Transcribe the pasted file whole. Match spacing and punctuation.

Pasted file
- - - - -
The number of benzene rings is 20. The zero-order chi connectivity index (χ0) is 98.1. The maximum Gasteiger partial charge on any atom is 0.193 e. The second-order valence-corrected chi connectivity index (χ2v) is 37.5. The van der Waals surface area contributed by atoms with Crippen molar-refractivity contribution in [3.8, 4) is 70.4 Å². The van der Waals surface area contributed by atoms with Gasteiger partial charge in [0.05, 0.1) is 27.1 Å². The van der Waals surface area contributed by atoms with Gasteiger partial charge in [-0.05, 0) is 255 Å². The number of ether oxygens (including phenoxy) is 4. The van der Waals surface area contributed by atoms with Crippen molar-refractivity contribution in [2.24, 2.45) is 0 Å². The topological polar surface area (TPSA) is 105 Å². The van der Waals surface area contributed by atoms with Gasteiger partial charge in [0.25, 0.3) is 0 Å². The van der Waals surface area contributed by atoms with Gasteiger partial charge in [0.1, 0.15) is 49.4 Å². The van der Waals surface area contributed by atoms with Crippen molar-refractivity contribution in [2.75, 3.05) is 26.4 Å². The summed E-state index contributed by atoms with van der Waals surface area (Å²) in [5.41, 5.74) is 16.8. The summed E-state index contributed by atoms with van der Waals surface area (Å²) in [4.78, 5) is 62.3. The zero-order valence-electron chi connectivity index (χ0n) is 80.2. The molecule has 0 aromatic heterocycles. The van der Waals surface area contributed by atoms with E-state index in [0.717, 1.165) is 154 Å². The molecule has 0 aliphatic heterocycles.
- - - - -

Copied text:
The number of benzene rings is 20. The zero-order chi connectivity index (χ0) is 98.1. The maximum Gasteiger partial charge on any atom is 0.193 e. The second-order valence-corrected chi connectivity index (χ2v) is 37.5. The van der Waals surface area contributed by atoms with Crippen molar-refractivity contribution in [3.8, 4) is 70.4 Å². The van der Waals surface area contributed by atoms with Gasteiger partial charge in [0.05, 0.1) is 27.1 Å². The van der Waals surface area contributed by atoms with Gasteiger partial charge in [-0.05, 0) is 255 Å². The number of ether oxygens (including phenoxy) is 4. The van der Waals surface area contributed by atoms with Crippen molar-refractivity contribution in [2.24, 2.45) is 0 Å². The topological polar surface area (TPSA) is 105 Å². The van der Waals surface area contributed by atoms with Gasteiger partial charge in [0.25, 0.3) is 0 Å². The van der Waals surface area contributed by atoms with Gasteiger partial charge in [0.1, 0.15) is 49.4 Å². The van der Waals surface area contributed by atoms with Crippen molar-refractivity contribution in [2.75, 3.05) is 26.4 Å². The summed E-state index contributed by atoms with van der Waals surface area (Å²) in [5.41, 5.74) is 16.8. The summed E-state index contributed by atoms with van der Waals surface area (Å²) in [4.78, 5) is 62.3. The zero-order valence-electron chi connectivity index (χ0n) is 80.2. The molecule has 0 aromatic heterocycles. The van der Waals surface area contributed by atoms with E-state index in [0.717, 1.165) is 154 Å². The molecule has 0 aliphatic heterocycles.